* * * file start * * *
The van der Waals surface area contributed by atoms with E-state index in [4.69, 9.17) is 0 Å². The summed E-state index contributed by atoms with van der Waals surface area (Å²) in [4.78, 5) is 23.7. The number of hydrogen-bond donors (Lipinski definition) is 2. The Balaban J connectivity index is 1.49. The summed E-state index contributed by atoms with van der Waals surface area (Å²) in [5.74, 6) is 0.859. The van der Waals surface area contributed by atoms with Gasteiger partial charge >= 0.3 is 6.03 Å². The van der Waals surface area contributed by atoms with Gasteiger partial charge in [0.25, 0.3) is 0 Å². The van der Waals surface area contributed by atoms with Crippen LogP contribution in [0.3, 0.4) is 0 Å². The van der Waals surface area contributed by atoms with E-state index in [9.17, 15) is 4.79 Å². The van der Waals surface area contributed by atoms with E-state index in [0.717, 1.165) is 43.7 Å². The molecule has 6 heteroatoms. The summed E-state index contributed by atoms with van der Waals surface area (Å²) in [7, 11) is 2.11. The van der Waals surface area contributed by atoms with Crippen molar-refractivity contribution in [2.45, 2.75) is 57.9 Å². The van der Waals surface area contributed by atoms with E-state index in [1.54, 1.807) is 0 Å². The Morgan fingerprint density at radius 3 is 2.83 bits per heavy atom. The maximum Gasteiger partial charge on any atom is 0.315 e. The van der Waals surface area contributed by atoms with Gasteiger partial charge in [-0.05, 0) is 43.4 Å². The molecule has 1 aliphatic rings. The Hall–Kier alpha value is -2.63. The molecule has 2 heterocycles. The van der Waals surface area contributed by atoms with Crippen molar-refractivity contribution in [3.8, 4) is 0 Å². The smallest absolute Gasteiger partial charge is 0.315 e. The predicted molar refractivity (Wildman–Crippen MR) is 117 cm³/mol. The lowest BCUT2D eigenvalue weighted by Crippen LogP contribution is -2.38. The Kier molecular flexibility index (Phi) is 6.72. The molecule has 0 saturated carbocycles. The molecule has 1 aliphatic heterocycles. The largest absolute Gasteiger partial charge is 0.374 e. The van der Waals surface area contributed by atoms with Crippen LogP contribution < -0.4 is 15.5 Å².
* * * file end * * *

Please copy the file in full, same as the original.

The van der Waals surface area contributed by atoms with E-state index in [4.69, 9.17) is 0 Å². The summed E-state index contributed by atoms with van der Waals surface area (Å²) in [4.78, 5) is 23.7. The number of hydrogen-bond donors (Lipinski definition) is 2. The Balaban J connectivity index is 1.49. The summed E-state index contributed by atoms with van der Waals surface area (Å²) in [5.74, 6) is 0.859. The van der Waals surface area contributed by atoms with Gasteiger partial charge >= 0.3 is 6.03 Å². The van der Waals surface area contributed by atoms with Gasteiger partial charge in [0.25, 0.3) is 0 Å². The van der Waals surface area contributed by atoms with Crippen LogP contribution in [0.3, 0.4) is 0 Å². The van der Waals surface area contributed by atoms with E-state index in [9.17, 15) is 4.79 Å². The van der Waals surface area contributed by atoms with E-state index in [0.717, 1.165) is 43.7 Å². The molecule has 6 heteroatoms. The summed E-state index contributed by atoms with van der Waals surface area (Å²) in [7, 11) is 2.11. The van der Waals surface area contributed by atoms with Crippen molar-refractivity contribution in [2.45, 2.75) is 57.9 Å². The van der Waals surface area contributed by atoms with E-state index in [1.54, 1.807) is 0 Å². The Morgan fingerprint density at radius 3 is 2.83 bits per heavy atom. The maximum Gasteiger partial charge on any atom is 0.315 e. The van der Waals surface area contributed by atoms with Gasteiger partial charge in [-0.05, 0) is 43.4 Å². The molecule has 1 aliphatic rings. The Hall–Kier alpha value is -2.63. The molecule has 2 heterocycles. The van der Waals surface area contributed by atoms with Crippen molar-refractivity contribution in [3.8, 4) is 0 Å². The smallest absolute Gasteiger partial charge is 0.315 e. The predicted molar refractivity (Wildman–Crippen MR) is 117 cm³/mol. The lowest BCUT2D eigenvalue weighted by Crippen LogP contribution is -2.38. The Kier molecular flexibility index (Phi) is 6.72. The molecule has 0 saturated carbocycles. The molecule has 1 aliphatic heterocycles. The largest absolute Gasteiger partial charge is 0.374 e. The van der Waals surface area contributed by atoms with Crippen LogP contribution < -0.4 is 15.5 Å².